Growth hackers are a different breed of marketers.
They’re cross-trained in multiple disciplines, and they’re not afraid to get down in the trenches for the sake of growth.
But, what exactly should you look for in a growth marketer?
And, what kind of growth hacking skills do they bring to the table?
In today’s guide, I want to go through the skils that you should look for when hiring a growth hacker.
These are traits that our growth hackers at BAMF use, and they are the very traits that even I was trained in.
Let’s growth hack.
Monitoring performance is one of the ways that a growth hacker gathers data and determines if a campaign is worth the effort being put to it.
It’s an important part of ensuring that resources are being used properly and ensuring that a company is on track for growth.
But, that’s not all.
They should also provide be able to determine which KPIs matter the most and find areas of improvement at every step of the way.
A typical growth hacker will:
Other skills that they could have are heatmapping to improve UX and UI, and using cookies to make sure they’re following their prospects.
If they know how to track, they definitely know how to test.
I’ve never met a growth hacker that’s only used one standalone campaign or released one version of a post that’s intended to go viral.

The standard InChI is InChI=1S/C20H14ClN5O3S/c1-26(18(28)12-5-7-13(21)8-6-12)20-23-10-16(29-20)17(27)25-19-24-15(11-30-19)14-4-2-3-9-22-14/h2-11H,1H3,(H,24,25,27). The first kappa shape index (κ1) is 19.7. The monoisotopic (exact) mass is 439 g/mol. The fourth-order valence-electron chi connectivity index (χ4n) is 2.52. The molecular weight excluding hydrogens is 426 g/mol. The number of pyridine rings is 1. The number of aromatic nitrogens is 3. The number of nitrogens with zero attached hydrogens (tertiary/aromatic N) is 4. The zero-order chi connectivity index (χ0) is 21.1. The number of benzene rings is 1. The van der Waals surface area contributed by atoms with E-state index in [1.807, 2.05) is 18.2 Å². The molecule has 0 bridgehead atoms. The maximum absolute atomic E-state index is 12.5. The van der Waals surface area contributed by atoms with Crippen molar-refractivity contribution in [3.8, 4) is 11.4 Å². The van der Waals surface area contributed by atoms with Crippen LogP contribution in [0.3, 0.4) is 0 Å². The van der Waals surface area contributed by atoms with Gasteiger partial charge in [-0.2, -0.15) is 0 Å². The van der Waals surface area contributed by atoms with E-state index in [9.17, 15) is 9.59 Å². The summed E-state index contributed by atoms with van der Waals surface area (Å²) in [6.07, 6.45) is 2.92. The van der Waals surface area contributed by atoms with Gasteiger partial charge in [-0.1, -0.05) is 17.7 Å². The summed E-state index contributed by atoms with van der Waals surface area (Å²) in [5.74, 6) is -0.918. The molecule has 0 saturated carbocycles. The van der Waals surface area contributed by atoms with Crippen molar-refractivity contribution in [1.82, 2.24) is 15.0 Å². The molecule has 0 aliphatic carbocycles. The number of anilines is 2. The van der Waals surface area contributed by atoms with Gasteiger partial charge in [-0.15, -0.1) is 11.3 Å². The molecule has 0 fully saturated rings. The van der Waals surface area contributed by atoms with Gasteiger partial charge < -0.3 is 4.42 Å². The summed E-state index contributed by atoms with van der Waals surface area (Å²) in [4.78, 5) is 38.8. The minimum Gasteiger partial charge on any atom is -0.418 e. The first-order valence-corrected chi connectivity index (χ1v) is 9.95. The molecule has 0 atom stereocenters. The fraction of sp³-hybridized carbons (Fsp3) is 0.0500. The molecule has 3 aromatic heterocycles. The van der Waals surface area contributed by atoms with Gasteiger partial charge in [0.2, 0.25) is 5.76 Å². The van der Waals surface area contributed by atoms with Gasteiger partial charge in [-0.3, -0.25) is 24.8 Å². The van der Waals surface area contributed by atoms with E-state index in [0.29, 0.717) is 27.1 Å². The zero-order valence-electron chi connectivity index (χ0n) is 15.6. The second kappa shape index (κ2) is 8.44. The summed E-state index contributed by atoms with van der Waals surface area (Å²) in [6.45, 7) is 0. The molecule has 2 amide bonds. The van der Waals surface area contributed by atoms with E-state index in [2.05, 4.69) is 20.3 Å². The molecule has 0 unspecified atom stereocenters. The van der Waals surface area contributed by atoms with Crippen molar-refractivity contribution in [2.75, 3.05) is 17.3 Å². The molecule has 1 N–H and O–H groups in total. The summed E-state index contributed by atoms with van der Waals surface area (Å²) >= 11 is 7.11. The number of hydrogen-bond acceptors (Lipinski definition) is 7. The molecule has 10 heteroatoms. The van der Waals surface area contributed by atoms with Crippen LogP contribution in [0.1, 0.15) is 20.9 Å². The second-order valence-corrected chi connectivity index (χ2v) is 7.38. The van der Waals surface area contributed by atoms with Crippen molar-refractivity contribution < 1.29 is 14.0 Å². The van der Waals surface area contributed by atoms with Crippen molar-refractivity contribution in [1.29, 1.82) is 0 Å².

It’s never happened.
When we were studying virality on LinkedIn, we would take down a post after a few hours if we didn’t get the result that we wanted – which led to us finding out the secret sauce of LinkedIn virality.
A/B testing is a natural reflex of most growth hackers because they want to be efficient with their campaigns.
Nobody really knows how the market will react.
If they someone claims otherwise, they’re probably lying.
A growth hacker, no matter how sure they are of their theories, will always test first. That’s how they guarantee results.
Think of them as market scientists that want to make sure they’re doing the right thing.
If you ask us what’s one of the best growth hacking skills, it’s got to be testing.
Writing is a critical growth hacking skill.
There’s no way around it.
You might have all the marketing skills in the world, but you should still know how to write a good CTA …at the very least.
The growth hacker you hire should be able to determine good copy from bad, and write copy on the fly if the need arises. This means being able to come up with captions, marketing copy, titles, and even LinkedIn headlines.
However, they don’t need to be fully-fledged writers.